This article discusses the benefits of the noninvasive quantification of perfusion, discusses the methods of quantifying perfusion with CMR, and suggests how through automating the process it is possible to introduce quantitative CMR into clinical practice.
The importance of quantitative perfusion in clinical practice
CMR quantitative perfusion has historically been time consuming and difficult, which has kept it out of the realms of clinical practice and meant that most of the evidence for quantitative perfusion is in PET studies. Early evidence that MBF could be measured noninvasively came from the initial studies from Gould and colleagues showing the value of quantification to detect significant coronary stenosis. From those initial studies, quantification evolved to show its capability to characterize different levels of CAD severity in a more accurate way than qualitative analysis, especially identifying single-vessel versus 3-vessel disease and microcirculatory involvement. Patients with 3-vessel CAD had more extensive perfusion abnormalities on fully quantitative assessment than patients with single-vessel disease. Similarly, in a small CMR study of 41 patients with suspected CAD, fully quantitative perfusion was able to reliably discriminate between single-vessel and triple-vessel disease, which was not possible with qualitative perfusion. In one PET study, which enrolled 104 patients at moderate risk of CAD, absolute quantification had a significantly higher positive predictive value, negative predictive value, and accuracy for the detection of obstructive disease compared with qualitative perfusion. Furthermore, the interobserver variability of perfusion assessment was lower for the quantitative method. All these findings have important clinical implications where the extent of ischemia influences treatment choices.
Quantitative perfusion also gives additional information compared with qualitative analysis. Absolute stress perfusion and CFR are prognostic. In one study, 256 patients, including 150 with known CAD, underwent ammonia PET evaluation and were followed up for 5.5 years. Those with impaired CFR (<2) had higher rates of death and major adverse cardiovascular events than those with normal CFR (>2). CFR was additive to risk determined by qualitative clinical read. Those with perfusion defects and abnormal CFR had worse clinical outcomes than those with normal CFR.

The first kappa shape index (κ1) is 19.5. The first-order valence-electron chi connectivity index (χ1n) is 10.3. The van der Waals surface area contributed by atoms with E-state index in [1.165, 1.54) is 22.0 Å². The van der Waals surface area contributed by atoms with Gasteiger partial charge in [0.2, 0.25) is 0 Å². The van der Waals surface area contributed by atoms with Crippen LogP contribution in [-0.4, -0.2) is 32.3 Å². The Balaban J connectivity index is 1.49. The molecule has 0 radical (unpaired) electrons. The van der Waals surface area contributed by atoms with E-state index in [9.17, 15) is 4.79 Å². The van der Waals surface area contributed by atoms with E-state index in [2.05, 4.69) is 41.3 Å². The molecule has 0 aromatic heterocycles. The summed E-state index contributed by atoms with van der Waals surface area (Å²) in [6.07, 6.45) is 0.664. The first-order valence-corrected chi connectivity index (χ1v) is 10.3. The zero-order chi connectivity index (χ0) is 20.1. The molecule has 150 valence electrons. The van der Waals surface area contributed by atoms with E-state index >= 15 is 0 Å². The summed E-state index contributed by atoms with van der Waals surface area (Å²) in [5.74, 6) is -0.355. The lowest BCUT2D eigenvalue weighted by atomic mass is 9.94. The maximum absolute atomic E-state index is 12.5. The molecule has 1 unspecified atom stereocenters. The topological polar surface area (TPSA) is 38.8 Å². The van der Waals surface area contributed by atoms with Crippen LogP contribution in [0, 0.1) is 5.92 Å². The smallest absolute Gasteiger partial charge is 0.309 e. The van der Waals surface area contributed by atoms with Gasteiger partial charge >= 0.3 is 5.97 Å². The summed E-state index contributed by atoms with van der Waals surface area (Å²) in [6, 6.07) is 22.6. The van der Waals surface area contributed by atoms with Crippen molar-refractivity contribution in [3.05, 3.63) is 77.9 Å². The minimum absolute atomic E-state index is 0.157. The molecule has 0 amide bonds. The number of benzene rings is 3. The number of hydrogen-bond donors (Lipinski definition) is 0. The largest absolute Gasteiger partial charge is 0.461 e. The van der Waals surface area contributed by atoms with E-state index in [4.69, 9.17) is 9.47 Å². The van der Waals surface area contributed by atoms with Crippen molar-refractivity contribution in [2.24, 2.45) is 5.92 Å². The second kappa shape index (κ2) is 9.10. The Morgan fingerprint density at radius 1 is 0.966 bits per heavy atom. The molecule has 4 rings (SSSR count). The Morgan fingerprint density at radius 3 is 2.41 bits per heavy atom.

In patients with impaired LV function, myocardial perfusion is also important. Neglia and colleagues enrolled 67 patients with LV impairment with dipyridamole stress PET and followed them up for 45 months. Patients with severely depressed stress (≤1.36 mL/g/min) and rest perfusion (≤0.65 mL/g/min) had a relative risk of death or the progression of heart failure of 3.5 and 3.3 respectively compared with those with normal perfusion. On multivariate regression analysis, only stress MBF, resting heart rate, and end-diastolic dimensions were independently prognostic: 5-year event-free survival was 35.8% in patients with stress MBF less than or equal to 1.36 mL/g/min compared with 79% in those with MBF greater than 1.36 mL/g/min.
Perfusion may also be impaired in nonischemic cardiomyopathies. Patients with hypertrophic cardiomyopathy (HCM) often present with chest pain and have ischemic features on electrocardiogram thought to be related to microvascular dysfunction. Ischemic damage (both acute/subacute and chronic) is seen at autopsy and ischemia detected by SPECT is associated with ventricular tachycardia. Patient with HCM have impaired stress perfusion compared with healthy controls (even in nonhypertrophied segments) and this is associated with increasing wall thickness and fibrosis. In a prospective cohort study of 51 patients and 12 controls with atypical chest pain, the degree of perfusion impairment was an independent predictor of death and adverse cardiovascular events. Other cardiomyopathies with hypertrophy, such as Fabry disease and amyloidosis, also have impaired perfusion. In Fabry, this has been used to evaluate treatment efficiency. In amyloidosis, microvascular dysfunction has been shown using PET even in the absence of epicardial CAD and with lower stress and rest absolute perfusion values compared with patients with hypertensive LV hypertrophy. Using CMR, semiquantitative perfusion has been shown to differentiate amyloidosis from normal patients and to identify patients with normal and lower LV function.
In summary, fast, efficient quantitative perfusion for clinical practice and research would have advantages for disease identification and characterization, adding prognostic information and increasing reliability and adding the ability to characterize microvascular disease in CAD and cardiomyopathies, potentially aiding therapeutic drug development and treatment monitoring.